16 Choosing Wisely Partners
Societies That Announced Lists April 2012 American Academy of Allergy Asthma & Immunology American Academy of Family Physicians American College of Cardiology American College of Physicians American College of Radiology American Gastroenterological Association American Society of Clinical Oncology American Society of Nephrology American Society of Nuclear Cardiology Societies That Announced Lists February 2013 American Academy of Family Physicians American Academy of Hospice and Palliative Medicine American Academy of Neurology American Academy of Ophthalmology American Academy of Otolaryngology-Head and Neck Surgery American Academy of Pediatrics American College of Obstetricians and Gynecologists American College of Rheumatology American Geriatrics Society American Society for Clinical Pathology American Society of Echocardiography American Urological Association Society of Cardiovascular Computed Tomography Society of Hospital Medicine Society of Nuclear Medicine and Molecular Imaging Society of Thoracic Surgeons Society of Vascular Medicine

17 Societies Announcing Lists in Late in 2013 and Early 2014
American Academy of Clinical Toxicology American Academy of Dermatology American Academy of Family Physicians American Academy of Neurosurgery American Academy of Orthopaedic Surgeons American Association of Blood Banks American Association of Clinical Endocrinologists American Association for Pediatric Ophthalmology and Strabismus American College of Chest Physicians American College of Emergency Physicians American College of Medical Toxicology American College of Occupational and Environmental Medicine American College of Rheumatology American College of Surgeons American Geriatrics Society American Headache Society AMDA—Dedicated to Long Term Care Medicine American Medical Society for Sports Medicine American Psychiatric Association American Society of Anesthesiologists American Society of Clinical Oncology American Society of Colon and Rectal Surgeons American Society of Hematology American Society of Plastic Surgeons American Society for Radiation Oncology American Society for Reproductive Medicine American Thoracic Society Commission on Cancer The Endocrine Society Heart Rhythm Society North American Spine Society Society for Cardiovascular Angiography and Interventions Society of Cardiovascular Magnetic Resonance Society of Critical Care Medicine Society of General Internal Medicine Society of Gynecologic Oncology Society for Maternal-Fetal Medicine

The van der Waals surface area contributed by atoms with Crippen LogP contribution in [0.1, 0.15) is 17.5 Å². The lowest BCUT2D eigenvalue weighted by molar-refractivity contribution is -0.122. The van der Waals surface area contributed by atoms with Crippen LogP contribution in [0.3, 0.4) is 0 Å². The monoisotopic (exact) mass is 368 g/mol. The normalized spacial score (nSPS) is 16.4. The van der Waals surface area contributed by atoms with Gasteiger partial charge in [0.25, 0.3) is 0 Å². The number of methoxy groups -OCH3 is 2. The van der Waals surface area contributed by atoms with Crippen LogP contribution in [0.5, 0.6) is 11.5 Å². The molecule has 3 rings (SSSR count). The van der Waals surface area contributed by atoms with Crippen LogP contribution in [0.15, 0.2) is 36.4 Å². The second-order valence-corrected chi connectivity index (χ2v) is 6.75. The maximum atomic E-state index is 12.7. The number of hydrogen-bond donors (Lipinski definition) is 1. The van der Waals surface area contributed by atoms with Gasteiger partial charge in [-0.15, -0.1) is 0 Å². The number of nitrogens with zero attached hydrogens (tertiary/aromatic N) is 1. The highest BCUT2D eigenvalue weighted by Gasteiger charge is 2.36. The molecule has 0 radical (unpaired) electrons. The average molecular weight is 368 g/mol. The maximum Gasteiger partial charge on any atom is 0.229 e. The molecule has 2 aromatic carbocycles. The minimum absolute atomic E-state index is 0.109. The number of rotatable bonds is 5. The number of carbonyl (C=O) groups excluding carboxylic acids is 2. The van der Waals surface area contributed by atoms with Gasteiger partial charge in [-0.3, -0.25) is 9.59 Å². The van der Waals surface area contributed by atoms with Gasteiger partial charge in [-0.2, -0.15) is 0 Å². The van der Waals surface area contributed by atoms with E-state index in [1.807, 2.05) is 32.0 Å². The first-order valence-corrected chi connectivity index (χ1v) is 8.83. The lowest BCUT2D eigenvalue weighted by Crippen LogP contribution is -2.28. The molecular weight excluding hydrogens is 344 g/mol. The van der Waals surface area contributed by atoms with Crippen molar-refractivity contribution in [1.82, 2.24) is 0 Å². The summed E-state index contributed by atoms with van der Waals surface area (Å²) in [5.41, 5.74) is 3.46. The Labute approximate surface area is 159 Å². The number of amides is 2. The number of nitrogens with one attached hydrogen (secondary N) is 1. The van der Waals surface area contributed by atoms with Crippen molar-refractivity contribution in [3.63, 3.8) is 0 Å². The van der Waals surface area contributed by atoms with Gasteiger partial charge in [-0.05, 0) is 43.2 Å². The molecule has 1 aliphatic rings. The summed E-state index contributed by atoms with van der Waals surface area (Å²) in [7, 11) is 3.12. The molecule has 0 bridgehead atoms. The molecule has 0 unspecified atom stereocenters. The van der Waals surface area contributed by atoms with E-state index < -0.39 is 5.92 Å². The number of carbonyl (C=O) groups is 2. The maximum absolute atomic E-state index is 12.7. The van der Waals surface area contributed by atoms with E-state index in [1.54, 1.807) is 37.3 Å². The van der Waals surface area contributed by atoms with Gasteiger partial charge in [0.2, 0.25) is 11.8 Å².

18 Through Partnership with Consumer Reports
Consumer Groups Through Partnership with Consumer Reports AARP Alliance Health Networks Covered California Leapfrog Group Midwest Business Group on Health Minnesota Health Action Group National Business Coalition on Health National Business Group on Health National Center for Farmworker Health National Hospice and Palliative Care Organization National Partnership for Women & Families Pacific Business Group on Health Puget Sound Health Alliance SEIU Union Plus Univision (with HolaDoctor) Washington State Medical Association The Wikipedia Community



21 Health System Network Participants
Advocate Health Care American College of Physician Executives Catholic Health Capital District Physicians’ Health Plan Cedars-Sinai Christiana Care Cleveland Clinic Dignity Health Franciscan Health System Fred Hutchinson Cancer Research Center Geisinger Group Health Cooperative Hospital Association of Southern California Intermountain Health Care Johns Hopkins Kaiser Permanente Long Island Health Network Maine Medical Center Mercy Oregon Health & Science University Northwest Physicians Network NYU Partners HealthCare Penobscot Community Health Care Premier

22 Health System Network Participants (Continued)
Puget Sound Health Alliance South Nassau Communities Hospital Steward Healthcare System UC-Irvine UCLA UCSF University of Michigan University of Toronto University of Washington University of Wisconsin WellStar Health System

23 Clinical Decision Support: Cedars-Sinai
Cedars-Sinai has incorporated 120 CW recommendations into its EHR system (Epic) Physicians receive alert when they order test, procedure or medication questioned by CW Alert provides information on the CW rec Response from physicians has been positive, despite “alert fatigue” – Cedars leader credits this to respect for specialty societies

24 Patient Support: Anne Arundel Medical Center
Anne Arundel Medical Center has embedded Consumer Reports’ translations into its EMR system so that physicians can provide them to patients to enhance their understanding and ability to make decisions about their care AAMC has also included numerous articles about CW in its newsletter and “enews” for staff, as well as on its website and other communications geared to the public

25 Data Feedback: Fred Hutchinson
Fred Hutchinson Cancer Research Center benchmarked the CW recommendations from the American Society of Clinical Oncology among 14 group practices in Seattle area Found wide variation Planning joint quality improvement activities to implement the recommendations

26 QI in Hospital Medicine: UCSF